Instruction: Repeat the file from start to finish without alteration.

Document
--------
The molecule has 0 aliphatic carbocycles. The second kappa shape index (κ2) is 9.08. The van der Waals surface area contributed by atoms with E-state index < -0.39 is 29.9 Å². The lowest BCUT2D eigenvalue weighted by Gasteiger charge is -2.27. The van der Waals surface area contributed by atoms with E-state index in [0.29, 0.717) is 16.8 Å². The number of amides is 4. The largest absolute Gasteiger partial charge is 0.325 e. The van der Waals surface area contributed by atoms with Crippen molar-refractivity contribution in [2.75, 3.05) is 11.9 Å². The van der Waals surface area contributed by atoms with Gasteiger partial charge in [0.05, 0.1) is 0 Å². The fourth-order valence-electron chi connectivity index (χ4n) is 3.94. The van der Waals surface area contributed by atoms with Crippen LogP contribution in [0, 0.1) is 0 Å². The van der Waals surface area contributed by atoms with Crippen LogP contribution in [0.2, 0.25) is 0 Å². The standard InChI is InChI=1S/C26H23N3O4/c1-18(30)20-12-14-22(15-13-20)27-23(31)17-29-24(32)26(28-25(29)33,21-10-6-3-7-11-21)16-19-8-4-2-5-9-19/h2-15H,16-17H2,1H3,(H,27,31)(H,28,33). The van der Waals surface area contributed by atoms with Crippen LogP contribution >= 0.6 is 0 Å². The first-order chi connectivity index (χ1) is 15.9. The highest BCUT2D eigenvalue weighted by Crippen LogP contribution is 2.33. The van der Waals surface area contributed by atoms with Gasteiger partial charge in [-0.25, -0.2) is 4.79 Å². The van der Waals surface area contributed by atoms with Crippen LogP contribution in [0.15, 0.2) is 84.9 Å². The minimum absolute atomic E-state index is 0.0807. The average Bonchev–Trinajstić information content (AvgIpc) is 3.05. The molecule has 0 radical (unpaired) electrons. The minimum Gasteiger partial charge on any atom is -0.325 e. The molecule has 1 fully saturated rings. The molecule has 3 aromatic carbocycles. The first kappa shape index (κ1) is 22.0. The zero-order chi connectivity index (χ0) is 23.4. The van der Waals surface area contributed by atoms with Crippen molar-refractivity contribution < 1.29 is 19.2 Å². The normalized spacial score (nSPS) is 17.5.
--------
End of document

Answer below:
The molecule has 0 aliphatic carbocycles. The second kappa shape index (κ2) is 9.08. The van der Waals surface area contributed by atoms with E-state index < -0.39 is 29.9 Å². The lowest BCUT2D eigenvalue weighted by Gasteiger charge is -2.27. The van der Waals surface area contributed by atoms with E-state index in [0.29, 0.717) is 16.8 Å². The number of amides is 4. The largest absolute Gasteiger partial charge is 0.325 e. The van der Waals surface area contributed by atoms with Crippen molar-refractivity contribution in [2.75, 3.05) is 11.9 Å². The van der Waals surface area contributed by atoms with Gasteiger partial charge in [0.05, 0.1) is 0 Å². The fourth-order valence-electron chi connectivity index (χ4n) is 3.94. The van der Waals surface area contributed by atoms with Crippen LogP contribution in [0, 0.1) is 0 Å². The van der Waals surface area contributed by atoms with Crippen LogP contribution in [0.2, 0.25) is 0 Å². The standard InChI is InChI=1S/C26H23N3O4/c1-18(30)20-12-14-22(15-13-20)27-23(31)17-29-24(32)26(28-25(29)33,21-10-6-3-7-11-21)16-19-8-4-2-5-9-19/h2-15H,16-17H2,1H3,(H,27,31)(H,28,33). The van der Waals surface area contributed by atoms with Crippen LogP contribution >= 0.6 is 0 Å². The first-order chi connectivity index (χ1) is 15.9. The highest BCUT2D eigenvalue weighted by Crippen LogP contribution is 2.33. The van der Waals surface area contributed by atoms with Gasteiger partial charge in [-0.25, -0.2) is 4.79 Å². The van der Waals surface area contributed by atoms with Crippen LogP contribution in [0.15, 0.2) is 84.9 Å². The minimum absolute atomic E-state index is 0.0807. The average Bonchev–Trinajstić information content (AvgIpc) is 3.05. The molecule has 0 radical (unpaired) electrons. The minimum Gasteiger partial charge on any atom is -0.325 e. The molecule has 1 fully saturated rings. The molecule has 3 aromatic carbocycles. The first kappa shape index (κ1) is 22.0. The zero-order chi connectivity index (χ0) is 23.4. The van der Waals surface area contributed by atoms with Crippen molar-refractivity contribution < 1.29 is 19.2 Å². The normalized spacial score (nSPS) is 17.5.